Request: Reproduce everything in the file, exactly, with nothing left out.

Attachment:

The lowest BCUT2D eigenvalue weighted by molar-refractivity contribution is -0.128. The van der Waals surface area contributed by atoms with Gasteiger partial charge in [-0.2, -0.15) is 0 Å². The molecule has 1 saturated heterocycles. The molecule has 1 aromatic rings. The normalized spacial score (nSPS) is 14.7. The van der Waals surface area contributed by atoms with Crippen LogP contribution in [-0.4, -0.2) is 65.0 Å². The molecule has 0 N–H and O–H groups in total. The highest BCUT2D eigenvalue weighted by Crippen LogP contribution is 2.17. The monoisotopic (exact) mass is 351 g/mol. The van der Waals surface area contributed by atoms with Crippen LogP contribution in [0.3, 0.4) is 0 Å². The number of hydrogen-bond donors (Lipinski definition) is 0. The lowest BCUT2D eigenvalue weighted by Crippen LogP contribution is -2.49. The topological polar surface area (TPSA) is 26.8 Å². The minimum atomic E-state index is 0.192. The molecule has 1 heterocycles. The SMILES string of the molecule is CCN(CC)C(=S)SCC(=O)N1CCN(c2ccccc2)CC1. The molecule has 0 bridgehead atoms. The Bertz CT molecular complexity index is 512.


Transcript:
The lowest BCUT2D eigenvalue weighted by molar-refractivity contribution is -0.128. The van der Waals surface area contributed by atoms with Gasteiger partial charge in [-0.2, -0.15) is 0 Å². The molecule has 1 saturated heterocycles. The molecule has 1 aromatic rings. The normalized spacial score (nSPS) is 14.7. The van der Waals surface area contributed by atoms with Crippen LogP contribution in [-0.4, -0.2) is 65.0 Å². The molecule has 0 N–H and O–H groups in total. The highest BCUT2D eigenvalue weighted by Crippen LogP contribution is 2.17. The monoisotopic (exact) mass is 351 g/mol. The van der Waals surface area contributed by atoms with Crippen LogP contribution in [0.3, 0.4) is 0 Å². The number of hydrogen-bond donors (Lipinski definition) is 0. The lowest BCUT2D eigenvalue weighted by Crippen LogP contribution is -2.49. The topological polar surface area (TPSA) is 26.8 Å². The minimum atomic E-state index is 0.192. The molecule has 1 heterocycles. The SMILES string of the molecule is CCN(CC)C(=S)SCC(=O)N1CCN(c2ccccc2)CC1. The molecule has 0 bridgehead atoms. The Bertz CT molecular complexity index is 512.